Drug developers working on harder-to-abuse pain remedies, including Pain Therapeutics (Nasdaq: PTIE ) , King Pharmaceuticals (NYSE: KG ) , and Alpharma (NYSE: ALO ) , got a guarded thumbs-up from the FDA last week.
Last Thursday, the FDA released an advisory panel briefing document (a report that summarizes some of the agency's views on a particular drug or issue) in preparation for today's hearing on marketing approval for a new harder-to-crush-and-dissolve version of Purdue Pharma's OxyContin. The document and today's hearing will let the agency air its worries about the entire class of abuse-resistant opioid pain drugs.
Based on the just-released document, the FDA doesn't appear to have any major problems with this new class of therapies. And while the FDA did have specific objections to Purdue Pharma's own abuse-resistant OxyContin that could delay its approval, the agency's qualms don't necessarily extend to similar therapies from competitors.
Purdue plans to remove all the easier-to-abuse versions of OxyContin from the market if the equivalent abuse-resistant versions are approved. However, the FDA seems concerned that Purdue hasn't yet finished testing an abuse-resistant version of the highest 80 mg dosage; a regular version at this dosage would remain available, even if the improved lower doses were approved.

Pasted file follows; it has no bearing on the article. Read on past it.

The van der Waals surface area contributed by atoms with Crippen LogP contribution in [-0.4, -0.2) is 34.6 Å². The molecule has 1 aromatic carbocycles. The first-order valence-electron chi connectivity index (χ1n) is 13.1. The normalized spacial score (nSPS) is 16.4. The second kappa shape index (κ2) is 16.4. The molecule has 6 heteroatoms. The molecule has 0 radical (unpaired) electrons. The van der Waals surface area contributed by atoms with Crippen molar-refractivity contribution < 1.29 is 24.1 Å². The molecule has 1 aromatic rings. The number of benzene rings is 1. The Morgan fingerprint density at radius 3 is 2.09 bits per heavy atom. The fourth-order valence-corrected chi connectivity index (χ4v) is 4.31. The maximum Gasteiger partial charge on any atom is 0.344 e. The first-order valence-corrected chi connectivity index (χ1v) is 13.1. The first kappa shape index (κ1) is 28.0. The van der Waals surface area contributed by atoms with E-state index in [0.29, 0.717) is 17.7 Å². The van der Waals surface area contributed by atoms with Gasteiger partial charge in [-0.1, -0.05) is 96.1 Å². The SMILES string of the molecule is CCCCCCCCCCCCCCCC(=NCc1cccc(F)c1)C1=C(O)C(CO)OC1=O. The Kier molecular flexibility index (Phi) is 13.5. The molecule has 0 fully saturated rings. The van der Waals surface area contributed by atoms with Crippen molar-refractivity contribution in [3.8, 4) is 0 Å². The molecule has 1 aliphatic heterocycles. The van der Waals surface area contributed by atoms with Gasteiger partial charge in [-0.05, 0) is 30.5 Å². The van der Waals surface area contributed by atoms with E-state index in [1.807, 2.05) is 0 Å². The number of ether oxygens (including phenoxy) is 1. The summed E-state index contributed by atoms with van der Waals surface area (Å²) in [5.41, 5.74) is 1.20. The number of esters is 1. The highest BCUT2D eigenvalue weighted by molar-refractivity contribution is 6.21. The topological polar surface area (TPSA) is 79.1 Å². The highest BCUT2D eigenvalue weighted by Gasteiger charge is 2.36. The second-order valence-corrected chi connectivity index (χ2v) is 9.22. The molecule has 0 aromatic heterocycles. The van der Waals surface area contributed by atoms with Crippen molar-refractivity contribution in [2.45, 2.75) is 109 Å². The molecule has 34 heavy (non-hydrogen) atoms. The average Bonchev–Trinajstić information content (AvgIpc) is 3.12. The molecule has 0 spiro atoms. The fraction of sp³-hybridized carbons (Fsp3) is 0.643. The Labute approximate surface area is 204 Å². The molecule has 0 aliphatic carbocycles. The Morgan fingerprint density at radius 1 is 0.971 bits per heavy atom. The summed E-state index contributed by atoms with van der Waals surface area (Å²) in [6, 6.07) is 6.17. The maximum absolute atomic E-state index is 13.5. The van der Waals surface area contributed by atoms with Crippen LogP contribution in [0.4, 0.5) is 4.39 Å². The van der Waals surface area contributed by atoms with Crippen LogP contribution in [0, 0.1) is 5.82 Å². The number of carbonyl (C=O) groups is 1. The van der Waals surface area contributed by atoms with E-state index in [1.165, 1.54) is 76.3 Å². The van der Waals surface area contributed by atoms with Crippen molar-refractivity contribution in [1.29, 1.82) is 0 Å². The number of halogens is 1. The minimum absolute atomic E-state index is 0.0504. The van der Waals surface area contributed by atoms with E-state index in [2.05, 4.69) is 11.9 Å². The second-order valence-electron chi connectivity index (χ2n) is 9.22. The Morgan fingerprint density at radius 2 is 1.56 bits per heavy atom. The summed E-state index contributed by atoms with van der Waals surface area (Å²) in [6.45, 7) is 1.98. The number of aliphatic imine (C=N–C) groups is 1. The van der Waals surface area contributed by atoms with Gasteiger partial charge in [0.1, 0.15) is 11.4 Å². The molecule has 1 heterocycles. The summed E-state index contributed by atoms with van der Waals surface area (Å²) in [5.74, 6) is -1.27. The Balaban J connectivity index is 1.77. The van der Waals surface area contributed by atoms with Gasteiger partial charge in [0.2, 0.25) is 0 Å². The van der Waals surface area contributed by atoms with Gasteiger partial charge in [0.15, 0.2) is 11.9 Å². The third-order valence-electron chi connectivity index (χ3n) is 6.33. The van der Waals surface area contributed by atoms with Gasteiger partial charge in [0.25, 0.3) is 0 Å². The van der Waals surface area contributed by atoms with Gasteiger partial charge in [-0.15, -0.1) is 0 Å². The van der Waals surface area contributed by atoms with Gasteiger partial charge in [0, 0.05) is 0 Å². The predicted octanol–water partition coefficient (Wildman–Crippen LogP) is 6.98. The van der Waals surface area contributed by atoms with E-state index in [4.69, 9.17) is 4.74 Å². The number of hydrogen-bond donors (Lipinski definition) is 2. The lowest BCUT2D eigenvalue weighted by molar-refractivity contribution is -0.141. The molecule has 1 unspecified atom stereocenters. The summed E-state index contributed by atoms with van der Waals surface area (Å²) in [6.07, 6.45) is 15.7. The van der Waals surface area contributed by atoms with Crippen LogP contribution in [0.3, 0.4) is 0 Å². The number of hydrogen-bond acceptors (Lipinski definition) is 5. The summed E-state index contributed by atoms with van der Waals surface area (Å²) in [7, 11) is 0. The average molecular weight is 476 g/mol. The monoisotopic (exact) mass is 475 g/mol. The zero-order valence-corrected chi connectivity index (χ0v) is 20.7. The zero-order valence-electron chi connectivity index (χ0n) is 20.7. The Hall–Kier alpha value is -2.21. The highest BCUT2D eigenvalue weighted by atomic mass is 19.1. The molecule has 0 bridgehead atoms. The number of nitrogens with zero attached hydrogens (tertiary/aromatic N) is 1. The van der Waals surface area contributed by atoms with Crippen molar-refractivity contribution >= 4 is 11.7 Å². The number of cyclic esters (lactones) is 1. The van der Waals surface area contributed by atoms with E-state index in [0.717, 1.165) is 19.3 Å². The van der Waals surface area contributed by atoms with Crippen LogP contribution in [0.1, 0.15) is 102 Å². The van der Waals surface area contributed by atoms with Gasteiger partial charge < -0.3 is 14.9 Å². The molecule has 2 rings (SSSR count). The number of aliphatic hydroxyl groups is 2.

Purdue does plan to file a marketing application for the 80 mg dosage, but in its briefing document, the FDA's Controlled Substance Staff and Division of Risk Management expressed concerns about the "unintended consequences" of selling multiple versions of the product simultaneously. However the advisory panel votes today, I predict that the FDA will delay abuse-resistant OxyContin until Purdue can get all its dosages ready for approval.
These advisory panel briefing documents don't address some of the individual risks that Purdue's most immediate competitors, like Durect (Nasdaq: DRRX ) and Pain Therapeutics, may face. Overall, though, the FDA seemed open to the prospects of harder-to-abuse opioid pain drugs.
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Fool contributor Brian Lawler does not own shares of any company mentioned in this article. The Fool has an A+ disclosure policy.